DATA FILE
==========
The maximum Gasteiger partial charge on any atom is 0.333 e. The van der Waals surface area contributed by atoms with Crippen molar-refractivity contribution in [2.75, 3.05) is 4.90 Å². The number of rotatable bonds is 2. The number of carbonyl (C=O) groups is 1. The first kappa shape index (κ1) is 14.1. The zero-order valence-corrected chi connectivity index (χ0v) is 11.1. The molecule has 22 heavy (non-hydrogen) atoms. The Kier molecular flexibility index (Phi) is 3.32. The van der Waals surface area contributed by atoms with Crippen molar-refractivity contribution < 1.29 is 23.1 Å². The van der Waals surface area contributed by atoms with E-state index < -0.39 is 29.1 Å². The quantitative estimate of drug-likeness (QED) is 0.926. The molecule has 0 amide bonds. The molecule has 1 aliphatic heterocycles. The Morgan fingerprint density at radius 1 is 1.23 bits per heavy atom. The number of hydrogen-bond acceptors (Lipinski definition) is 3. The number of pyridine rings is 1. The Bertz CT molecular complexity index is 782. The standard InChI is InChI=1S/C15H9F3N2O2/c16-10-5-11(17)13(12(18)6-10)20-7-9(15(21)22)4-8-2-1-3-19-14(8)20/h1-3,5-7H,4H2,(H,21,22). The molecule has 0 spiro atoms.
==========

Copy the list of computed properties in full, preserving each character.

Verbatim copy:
The maximum Gasteiger partial charge on any atom is 0.333 e. The van der Waals surface area contributed by atoms with Crippen molar-refractivity contribution in [2.75, 3.05) is 4.90 Å². The number of rotatable bonds is 2. The number of carbonyl (C=O) groups is 1. The first kappa shape index (κ1) is 14.1. The zero-order valence-corrected chi connectivity index (χ0v) is 11.1. The molecule has 22 heavy (non-hydrogen) atoms. The Kier molecular flexibility index (Phi) is 3.32. The van der Waals surface area contributed by atoms with Crippen molar-refractivity contribution < 1.29 is 23.1 Å². The van der Waals surface area contributed by atoms with E-state index < -0.39 is 29.1 Å². The quantitative estimate of drug-likeness (QED) is 0.926. The molecule has 0 amide bonds. The molecule has 1 aliphatic heterocycles. The Morgan fingerprint density at radius 1 is 1.23 bits per heavy atom. The number of hydrogen-bond acceptors (Lipinski definition) is 3. The number of pyridine rings is 1. The Bertz CT molecular complexity index is 782. The standard InChI is InChI=1S/C15H9F3N2O2/c16-10-5-11(17)13(12(18)6-10)20-7-9(15(21)22)4-8-2-1-3-19-14(8)20/h1-3,5-7H,4H2,(H,21,22). The molecule has 0 spiro atoms.